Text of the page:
Another Orinda Hidden Gem

Neutra, Lee, Moore and now lesser-known Richard Danskin spotted in East Bay town
Fridays on the Homefront
The East Bay town of Orinda is home to some hidden mid-century modern gems, including the one above designed by the accomplished but little-known Richard Danskin. It’s now on the market. All photos courtesy Mark Shaw of RE/MAX Accord

As with Palm Springs or the Hollywood Hills, the mid-century must have been a fun time for modern design enthusiasts to tour or live in the East Bay town of Orinda.

Just about every year of that period, a remarkable new home or three sprang up in those communities, with Orinda seeing designs by such noteworthy architects as Richard Neutra, Roger Lee, and Charles Moore.

One lesser-known modernist architect native to the Bay Area, Richard Danskin, received a number of commissions in Orinda, including three in the lovely environs of Tahos Road. One of them, a custom mid-century modern eyeful, hit the market for the first time in a quarter-century recently, but time for prospective buyers to make an offer is running out.

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“I think it’s probably going to go at $2 million or [more],” predicted Mark Shaw of RE/MAX Accord, who listed the three-bed, 2.5-bath at 527 Tahos Road for $1,695,000. Noting the constantly diminishing inventory of custom MCM homes, he added, “You can’t just buy one of these [everyday], so it’s an unusual offering.”

“The house is in good condition,” Shaw promised while acknowledging that most homes from 1967 have undergone “a lot of earth movement” in Orinda. He pointed to how plumb all the home’s doors and drawers are, concluding, “This house seems to have weathered any movement; [perhaps] it’s built on bedrock.”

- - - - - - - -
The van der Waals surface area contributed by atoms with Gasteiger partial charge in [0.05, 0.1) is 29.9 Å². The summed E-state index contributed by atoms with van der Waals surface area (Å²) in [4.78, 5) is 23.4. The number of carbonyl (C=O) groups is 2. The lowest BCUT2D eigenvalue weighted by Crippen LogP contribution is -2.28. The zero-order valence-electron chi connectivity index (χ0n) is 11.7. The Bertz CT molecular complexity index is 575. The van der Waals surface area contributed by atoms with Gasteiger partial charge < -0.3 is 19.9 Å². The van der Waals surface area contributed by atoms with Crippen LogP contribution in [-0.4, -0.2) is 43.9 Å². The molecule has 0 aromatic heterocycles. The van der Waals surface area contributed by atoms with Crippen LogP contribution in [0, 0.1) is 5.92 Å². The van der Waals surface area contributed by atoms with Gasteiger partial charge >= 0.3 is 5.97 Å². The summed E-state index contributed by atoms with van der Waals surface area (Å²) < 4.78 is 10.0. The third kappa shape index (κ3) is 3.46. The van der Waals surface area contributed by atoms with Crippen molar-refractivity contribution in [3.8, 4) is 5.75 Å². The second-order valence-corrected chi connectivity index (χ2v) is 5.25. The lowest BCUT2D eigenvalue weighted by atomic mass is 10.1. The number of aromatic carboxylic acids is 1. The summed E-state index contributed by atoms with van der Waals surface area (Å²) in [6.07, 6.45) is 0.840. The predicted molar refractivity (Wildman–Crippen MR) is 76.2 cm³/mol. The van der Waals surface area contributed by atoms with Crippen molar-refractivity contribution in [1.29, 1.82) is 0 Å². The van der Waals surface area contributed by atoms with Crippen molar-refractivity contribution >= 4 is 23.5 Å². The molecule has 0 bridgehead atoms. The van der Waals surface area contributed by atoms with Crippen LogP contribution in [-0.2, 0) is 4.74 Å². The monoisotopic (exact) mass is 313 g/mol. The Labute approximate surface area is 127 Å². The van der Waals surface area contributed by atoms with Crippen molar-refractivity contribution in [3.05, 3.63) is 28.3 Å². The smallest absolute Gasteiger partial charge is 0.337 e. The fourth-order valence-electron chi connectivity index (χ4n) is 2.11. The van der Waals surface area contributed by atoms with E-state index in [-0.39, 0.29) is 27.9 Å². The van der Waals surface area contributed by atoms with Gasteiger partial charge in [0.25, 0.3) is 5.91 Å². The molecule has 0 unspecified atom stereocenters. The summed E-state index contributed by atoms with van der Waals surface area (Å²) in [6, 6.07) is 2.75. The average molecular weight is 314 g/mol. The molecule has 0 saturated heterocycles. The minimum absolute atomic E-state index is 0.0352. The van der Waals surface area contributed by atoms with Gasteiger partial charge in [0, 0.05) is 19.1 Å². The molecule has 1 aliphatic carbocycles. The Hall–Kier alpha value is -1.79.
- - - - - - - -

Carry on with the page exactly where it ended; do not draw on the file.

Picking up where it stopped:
Born in Berkeley, Danskin grew up in the East Bay and attended El Cerrito High School. He went on to design scores of homes in the woodsy Lamorinda region of Contra Costa County, possibly even hundreds of them. Two were just down the street in either direction from Shaw’s listing, at 515 and 618 Tahos Road, respectively, in Orinda’s Glorietta neighborhood.

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After a few years designing homes, Danskin switched to painting landscapes, then eventually owned art galleries in three states before passing away in 2012. For this redwood, post-and-beam house, he included some flourishes, such as a circular driveway; and several built-in features, including a concealed wet bar that Shaw termed “very Mad Men-ish.”

“It’s a hidden counter that opens into a sink,” the realtor bubbled enthusiastically. He also admires the 2,864-square-foot home’s view of Mount Diablo to the east, conceding, “You’ve got to look through the trees, but it does have a vista.”

Shaw conceded there is “a lot of nickel-and-dime stuff throughout the house” that needs doing, including re-plastering the pool.

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